Coincidence is a brilliant thing. During a phone conversation with Dario Argento, Bizarre’s reliable Dictaphone froze, the line kept conking out while we were discussing witches and, towards the end, we started bleeding from the neck.
No surprises, then, that the exact time our interview finished was 3:33 – which is half of 666, as any hexakosioihexekontahexaphobiac (gulp!) will shakily confess.
Were we spooked? When talking to a man behind bloody classics such as 1977 witchcraft slasher Suspiria (set to be released in a newly restored cut this month), who was recently lauded with the Cine-Excess Lifetime Achievement Award for cinematic gloom, we expected nothing less…
Have you ever had strange things happen during filming?
With Suspiria there was a series of bizarre events. When we arrived in Munich, all the city’s churches were draped in black flags because the Archbishop had died, so there was a mournful mood across the city. And on the first day of shooting, everyone’s watches stopped at the same time.
That’s pretty freaky…
There were people with Rolexes, good watches, and they all stopped! I’ve never seen supernatural forces, but coincidences like this make you think.
So you’re not convinced about the existence of the supernatural?
No, but I’m desperate to meet a ghost. I’ve stayed in old houses, which people insist are haunted, but nothing happens. It’s such a shame!
Have you tried a Ouija board?
I’ve tried, but I think the medium controls everything. I covered séances in Trauma (daughter Asia’s first movie in 1993) and the characters in the film don’t believe in them, either.
Is it true that Suspiria was inspired by your then-girlfriend, actress Daria Nicolodi, whose grandmother discovered her ballet school was a front for black magic?
No, that story was made up. But my supernatural films do follow real beliefs and legends.
So you had to research witchcraft for Suspiria and its second sequel, Mother Of Tears, quite intensively?
I went all round Europe trying to find witches and sorceresses, but they’re not so easy to find. A lot of people claimed to possess incredible powers, and could do many things, but they never did any experiments in front of me. One lady in Switzerland was disclosing all her habits to me when her husband, who was sitting on the sofa next to her, fell asleep – like he’d dropped dead! And she whispered, “Don’t worry, now we can talk in peace, I made him fall asleep.”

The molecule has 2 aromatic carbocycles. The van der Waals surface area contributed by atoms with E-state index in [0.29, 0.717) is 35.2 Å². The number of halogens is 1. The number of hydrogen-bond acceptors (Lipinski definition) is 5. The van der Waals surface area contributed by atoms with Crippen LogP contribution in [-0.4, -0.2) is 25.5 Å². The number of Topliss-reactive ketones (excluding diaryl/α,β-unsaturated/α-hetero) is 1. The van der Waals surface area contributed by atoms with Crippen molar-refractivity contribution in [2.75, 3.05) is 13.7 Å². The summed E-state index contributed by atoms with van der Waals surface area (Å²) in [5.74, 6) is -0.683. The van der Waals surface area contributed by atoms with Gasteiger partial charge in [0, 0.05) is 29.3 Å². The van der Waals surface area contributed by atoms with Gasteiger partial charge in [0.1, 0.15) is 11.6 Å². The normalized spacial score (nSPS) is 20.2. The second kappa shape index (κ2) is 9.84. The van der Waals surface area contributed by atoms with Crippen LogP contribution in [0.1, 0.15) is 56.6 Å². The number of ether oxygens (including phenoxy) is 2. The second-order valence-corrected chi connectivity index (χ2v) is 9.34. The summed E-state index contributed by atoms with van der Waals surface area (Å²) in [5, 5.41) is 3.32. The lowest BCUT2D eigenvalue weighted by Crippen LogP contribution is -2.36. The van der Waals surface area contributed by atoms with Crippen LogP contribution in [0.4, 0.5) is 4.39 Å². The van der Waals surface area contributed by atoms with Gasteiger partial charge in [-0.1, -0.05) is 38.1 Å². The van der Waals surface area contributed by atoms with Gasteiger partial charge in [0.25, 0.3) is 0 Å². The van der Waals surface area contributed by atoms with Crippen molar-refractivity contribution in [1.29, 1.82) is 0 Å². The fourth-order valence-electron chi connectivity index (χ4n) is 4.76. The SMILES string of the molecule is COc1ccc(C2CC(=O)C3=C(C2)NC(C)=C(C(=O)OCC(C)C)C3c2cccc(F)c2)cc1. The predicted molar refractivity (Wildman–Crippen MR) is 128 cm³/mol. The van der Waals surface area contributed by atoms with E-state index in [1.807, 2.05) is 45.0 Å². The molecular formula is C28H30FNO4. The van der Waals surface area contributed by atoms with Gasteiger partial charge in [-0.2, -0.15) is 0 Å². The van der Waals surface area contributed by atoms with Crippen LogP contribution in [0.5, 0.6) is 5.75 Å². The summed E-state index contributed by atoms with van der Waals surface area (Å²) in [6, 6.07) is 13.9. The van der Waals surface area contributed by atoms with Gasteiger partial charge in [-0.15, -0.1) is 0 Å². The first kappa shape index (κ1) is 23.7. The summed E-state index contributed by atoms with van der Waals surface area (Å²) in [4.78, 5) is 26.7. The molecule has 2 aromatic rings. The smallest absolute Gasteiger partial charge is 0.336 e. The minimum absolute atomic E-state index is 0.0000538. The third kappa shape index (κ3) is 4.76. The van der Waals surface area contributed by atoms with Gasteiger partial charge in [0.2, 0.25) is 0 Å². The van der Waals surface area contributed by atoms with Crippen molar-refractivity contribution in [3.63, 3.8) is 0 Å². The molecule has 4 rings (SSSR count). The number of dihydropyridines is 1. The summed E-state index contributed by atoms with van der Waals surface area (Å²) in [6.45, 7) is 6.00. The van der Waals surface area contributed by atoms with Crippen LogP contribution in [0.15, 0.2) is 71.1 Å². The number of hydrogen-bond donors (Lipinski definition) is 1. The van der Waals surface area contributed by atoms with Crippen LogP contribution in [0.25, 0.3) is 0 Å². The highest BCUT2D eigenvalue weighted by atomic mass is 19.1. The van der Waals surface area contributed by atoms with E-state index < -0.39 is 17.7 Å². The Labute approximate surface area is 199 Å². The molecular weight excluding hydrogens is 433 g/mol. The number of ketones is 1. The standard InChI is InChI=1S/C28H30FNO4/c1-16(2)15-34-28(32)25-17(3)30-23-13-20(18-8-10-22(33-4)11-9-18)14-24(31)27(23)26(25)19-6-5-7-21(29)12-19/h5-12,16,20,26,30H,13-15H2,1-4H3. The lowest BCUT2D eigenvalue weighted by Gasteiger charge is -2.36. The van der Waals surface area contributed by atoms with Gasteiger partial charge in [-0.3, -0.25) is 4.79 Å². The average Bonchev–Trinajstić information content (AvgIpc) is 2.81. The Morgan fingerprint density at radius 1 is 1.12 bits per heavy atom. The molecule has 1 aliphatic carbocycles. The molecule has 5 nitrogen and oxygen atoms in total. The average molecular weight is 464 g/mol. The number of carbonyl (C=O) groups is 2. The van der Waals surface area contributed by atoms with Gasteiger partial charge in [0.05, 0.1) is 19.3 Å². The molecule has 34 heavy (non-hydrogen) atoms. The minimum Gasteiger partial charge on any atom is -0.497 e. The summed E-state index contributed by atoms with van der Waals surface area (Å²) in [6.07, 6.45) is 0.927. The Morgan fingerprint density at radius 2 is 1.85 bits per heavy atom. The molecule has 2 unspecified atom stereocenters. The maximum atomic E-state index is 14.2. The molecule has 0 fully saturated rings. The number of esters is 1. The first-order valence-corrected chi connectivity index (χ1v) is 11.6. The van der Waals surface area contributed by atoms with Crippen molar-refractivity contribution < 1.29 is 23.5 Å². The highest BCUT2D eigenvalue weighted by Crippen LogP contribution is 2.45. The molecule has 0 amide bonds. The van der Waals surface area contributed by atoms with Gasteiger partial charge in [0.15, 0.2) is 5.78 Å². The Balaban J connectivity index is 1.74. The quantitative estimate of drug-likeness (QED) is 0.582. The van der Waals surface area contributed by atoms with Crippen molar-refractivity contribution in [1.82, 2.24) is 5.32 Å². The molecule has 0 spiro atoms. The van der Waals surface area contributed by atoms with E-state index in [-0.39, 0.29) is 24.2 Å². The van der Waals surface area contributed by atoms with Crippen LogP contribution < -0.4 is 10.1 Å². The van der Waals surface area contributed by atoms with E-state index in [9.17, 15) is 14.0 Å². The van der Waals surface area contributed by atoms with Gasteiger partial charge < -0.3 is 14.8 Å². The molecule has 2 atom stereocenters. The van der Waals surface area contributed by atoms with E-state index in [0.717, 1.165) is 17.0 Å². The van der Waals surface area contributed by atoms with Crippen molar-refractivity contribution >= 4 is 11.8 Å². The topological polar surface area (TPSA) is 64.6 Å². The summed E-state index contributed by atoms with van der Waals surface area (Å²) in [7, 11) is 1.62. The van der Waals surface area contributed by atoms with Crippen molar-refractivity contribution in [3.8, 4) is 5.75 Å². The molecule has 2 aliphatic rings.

And then she tried to show you lots of crazy miracles?
No, she just told me about what witches eat, how they dress, what they do. It was all theory. Was I disappointed? Not really.
You’ve shot a lot of films in Turin. Isn’t the city celebrated as a magical place, even boasting a gateway to Hell?
It has a mysterious aura, and there’s a myth that beneath the Piazza Statuto there’s the so-called gateway to Hell. We went to check – it’s sort of a flight of stairs, which lead to underground caves. It’s a bizarre part of the city, but no entrance to Hell!
Did the city’s spirit play a part in your decisions to shoot there?
Maybe, yes. There’s something deep beneath that city, and that’s why I like it. You can feel its soul.
How has your daughter Asia influenced your work?
Asia understands my work very well, and it’s great to work with her – it’s unusual for a father and daughter to work together in a film. I appreciate her. She’s also a good director.
Has it been uncomfortable casting her in sexual and violent roles?
Yes, but these scenes are important so you have to be professional. Sometimes Asia cried afterwards. She asked me, “Why are you making me do this?” But she accepts it now. I remember her first naked scene – she was very, very nervous, she was sweating lots!
Asia has been quoted as saying, “Sometimes I think my father only gave me life so he had a lead actress for his films.” Is this true?
Ha ha. Maybe it’s partly true!
Your films have been labelled misogynistic, and it’s been reported that you said, “I’d rather watch a beautiful woman be killed than a not so beautiful one”…
Yes, but the criticism isn’t justified. I love women and you need to take into account the spirit of the films. Both women and men are killed, and if the women are beautiful, fine, but the men are sometimes handsome, too. This criticism was years ago. Now people understand it’s just a show. I love to work with women. Actresses are more ready to follow your creation; it’s a beautiful working relationship. When I discovered this, I discovered new ways to do films.
And the women in your films are often the far stronger characters…
Yes. Take Suspiria, there are only three men in it: one is blind, one can’t speak and the other is gay. It’s the women who have the power.
You famously use your own hands to perform the murder scenes in your films. Do you like killing?
This started on my first film. We didn’t have enough money to hire extras, so I said “OK, I’ll do it!” I tried it and it’s good! And after this, I became a pro at killing, so I do it all the time!
So you enjoy it?
It’s actually very difficult. It’s a big responsibility. You have to get the technique just right and make it convincing. It’s not so easy…